The Dancer's career was no shorter or longer than average and on the
night of her final performance—a contemporary revival of La
Bayadère—she cried in front of strangers for the
second time. The first time was years ago in a dentist's office over
the holidays when during a root canal the doctor had said, "Boy that
tooth tried awful hard to live." It was the dentist's assistant who
noticed the Dancer's tears and placed two tissues in her hand with a
The Dancer was the daughter of the Man Who Missed No Eclipse. In fact,
the Dancer's father missed hardly any rare astronomical event visible
from Earth, but especially those not to occur again for the next 37 or
241 or 1,100 years. The Man Who Missed No Eclipse had made
his money as a developer, buying large plots of desert on the edge of
the city, the kind of land anyone's grandparent would say was good for
nothing. Within a year the Dancer's father had built a mall or network
of office buildings, and all of this with his head toward the heavens.
The Dancer used to think that if there was no such thing as gravity her
father would be the first to float away.
From a young age the Dancer was acutely aware of the unlikelihood that
she should have a career in dance. She was, quite simply, too athletic.
Though her body was nothing if not the external reflection of a
cavernous will, a hunger so old it did not even resemble desire. It
grew disproportionately in the dark and caused the Dancer a generalized
but relentless discomfort with the whole of the material world. Its
only cure was mastery.
But how to make oneself less strong?
Whether she willed it or whether she was the lucky beneficiary of a
trend toward more tenacious physiques, the Dancer had become a corps
member with the Milwaukee Ballet out of high school. Then to Cincinnati
and then to Denver. The Dancer ended her career as a soloist with
Ballet West in Salt Lake City, dancing her final performance with two
herniated discs while her father witnessed a transit of Venus from a
balcony in Bangalore.
The morning of her last performance was a Sunday morning and the Dancer
spent it in bed with her lover whom she loved for always looking at her
squarely. There were no angles in his assessment; even when vulnerable,
he refused to retreat. But what she loved most was that it never seemed
to bother him that he took up space.
That morning she nestled against him and didn't speak; it was too early
for words. She began to stir, starting with her feet, curling and
releasing one against the other, and then both against the small mound
of sheets discarded in the night. She closed her eyes, pressed her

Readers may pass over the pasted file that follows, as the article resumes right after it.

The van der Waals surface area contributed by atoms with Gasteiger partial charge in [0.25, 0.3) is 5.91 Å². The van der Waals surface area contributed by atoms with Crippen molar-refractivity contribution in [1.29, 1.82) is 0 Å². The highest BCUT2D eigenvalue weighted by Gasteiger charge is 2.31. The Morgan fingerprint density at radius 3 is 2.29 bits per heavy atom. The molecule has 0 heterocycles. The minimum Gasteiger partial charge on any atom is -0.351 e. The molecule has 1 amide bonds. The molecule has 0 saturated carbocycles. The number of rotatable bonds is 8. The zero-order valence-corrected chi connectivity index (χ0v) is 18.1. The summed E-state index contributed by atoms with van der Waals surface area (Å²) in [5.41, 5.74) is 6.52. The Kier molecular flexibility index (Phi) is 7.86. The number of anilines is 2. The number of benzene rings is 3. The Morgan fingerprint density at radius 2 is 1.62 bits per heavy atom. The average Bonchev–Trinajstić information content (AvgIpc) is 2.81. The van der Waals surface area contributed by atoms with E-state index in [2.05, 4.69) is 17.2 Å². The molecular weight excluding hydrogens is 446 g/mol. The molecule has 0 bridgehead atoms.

forehead into her lover's back and took a deep breath. She took another
one. She opened her eyes and noticed a small pink flowering along his
lower spine, a strange rash of symmetric circlings. She traced it with
her finger, but she was too gentle and this tickled him. "Hey," he
said. "Hey," she said, "you have a rose on your back." She
traced it again. "It's for you," he said.
Because of staging difficulties, the final act of La
Bayadère is often left out, even in full-length
performances. So by the end of Act III the Dancer prepares to take her
final bow as a dancer. She is shifty backstage and cannot help from
thinking about the decision of her thirteen-year-old self whose body—or being?—could not,
with any measure of ease,
move with the effortlessness a ballet patron expects to witness. The
Dancer recalls her stubborn evaluation: effortlessness is an illusion
achieved only through effort, and if they are looking for surrender,
she will elude them, she will seize. And this is what she has done. The
stage manager signals to her. She continues the charade. She is halfway
across the stage now and cannot contain her tears. The applause. They
are celebrating her because they believe. But I have lied, she wants to
say as her chest bobs unevenly and her nose starts to run. It is no
pleasure being in a body.
The Dancer, already overcome, avoids looking toward the section where
her lover usually sits. He is standing and clapping and in a month the
flowering on his back will have grown and taken on the appearance of
wood grain. Erythema gyratum repens, the doctor will say, and tell him
that it is a marker of internal malignancy. How long have you been
smoking, the doctor will ask. But it is now and the curtain is closing.
The Dancer is desperate for breath. She lowers her eyes and finds roses.